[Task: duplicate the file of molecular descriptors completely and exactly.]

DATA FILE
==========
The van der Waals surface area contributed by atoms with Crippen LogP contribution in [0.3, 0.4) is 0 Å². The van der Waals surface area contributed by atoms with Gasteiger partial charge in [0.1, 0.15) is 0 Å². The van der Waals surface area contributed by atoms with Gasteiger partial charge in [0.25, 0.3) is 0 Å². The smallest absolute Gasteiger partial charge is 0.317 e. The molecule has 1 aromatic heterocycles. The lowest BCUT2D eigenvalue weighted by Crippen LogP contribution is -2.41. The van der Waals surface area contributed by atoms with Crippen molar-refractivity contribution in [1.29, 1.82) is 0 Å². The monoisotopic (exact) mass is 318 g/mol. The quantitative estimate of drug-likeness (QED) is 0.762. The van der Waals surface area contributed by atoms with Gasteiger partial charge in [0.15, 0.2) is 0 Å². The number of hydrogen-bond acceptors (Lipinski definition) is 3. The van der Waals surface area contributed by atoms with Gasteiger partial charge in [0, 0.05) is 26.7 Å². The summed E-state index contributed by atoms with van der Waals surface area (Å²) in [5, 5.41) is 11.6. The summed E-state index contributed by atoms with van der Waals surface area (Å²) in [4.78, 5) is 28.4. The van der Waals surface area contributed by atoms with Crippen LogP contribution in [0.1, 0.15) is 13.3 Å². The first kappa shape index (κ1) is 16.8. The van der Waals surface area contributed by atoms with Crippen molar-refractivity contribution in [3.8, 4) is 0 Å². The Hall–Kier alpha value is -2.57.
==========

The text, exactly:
The van der Waals surface area contributed by atoms with Crippen LogP contribution in [0.3, 0.4) is 0 Å². The van der Waals surface area contributed by atoms with Gasteiger partial charge in [0.1, 0.15) is 0 Å². The van der Waals surface area contributed by atoms with Gasteiger partial charge in [0.25, 0.3) is 0 Å². The smallest absolute Gasteiger partial charge is 0.317 e. The molecule has 1 aromatic heterocycles. The lowest BCUT2D eigenvalue weighted by Crippen LogP contribution is -2.41. The van der Waals surface area contributed by atoms with Crippen molar-refractivity contribution in [1.29, 1.82) is 0 Å². The monoisotopic (exact) mass is 318 g/mol. The quantitative estimate of drug-likeness (QED) is 0.762. The van der Waals surface area contributed by atoms with Gasteiger partial charge in [0.15, 0.2) is 0 Å². The number of hydrogen-bond acceptors (Lipinski definition) is 3. The van der Waals surface area contributed by atoms with Gasteiger partial charge in [0, 0.05) is 26.7 Å². The summed E-state index contributed by atoms with van der Waals surface area (Å²) in [5, 5.41) is 11.6. The summed E-state index contributed by atoms with van der Waals surface area (Å²) in [4.78, 5) is 28.4. The van der Waals surface area contributed by atoms with Crippen LogP contribution in [0.1, 0.15) is 13.3 Å². The first kappa shape index (κ1) is 16.8. The van der Waals surface area contributed by atoms with Crippen molar-refractivity contribution in [3.8, 4) is 0 Å². The Hall–Kier alpha value is -2.57.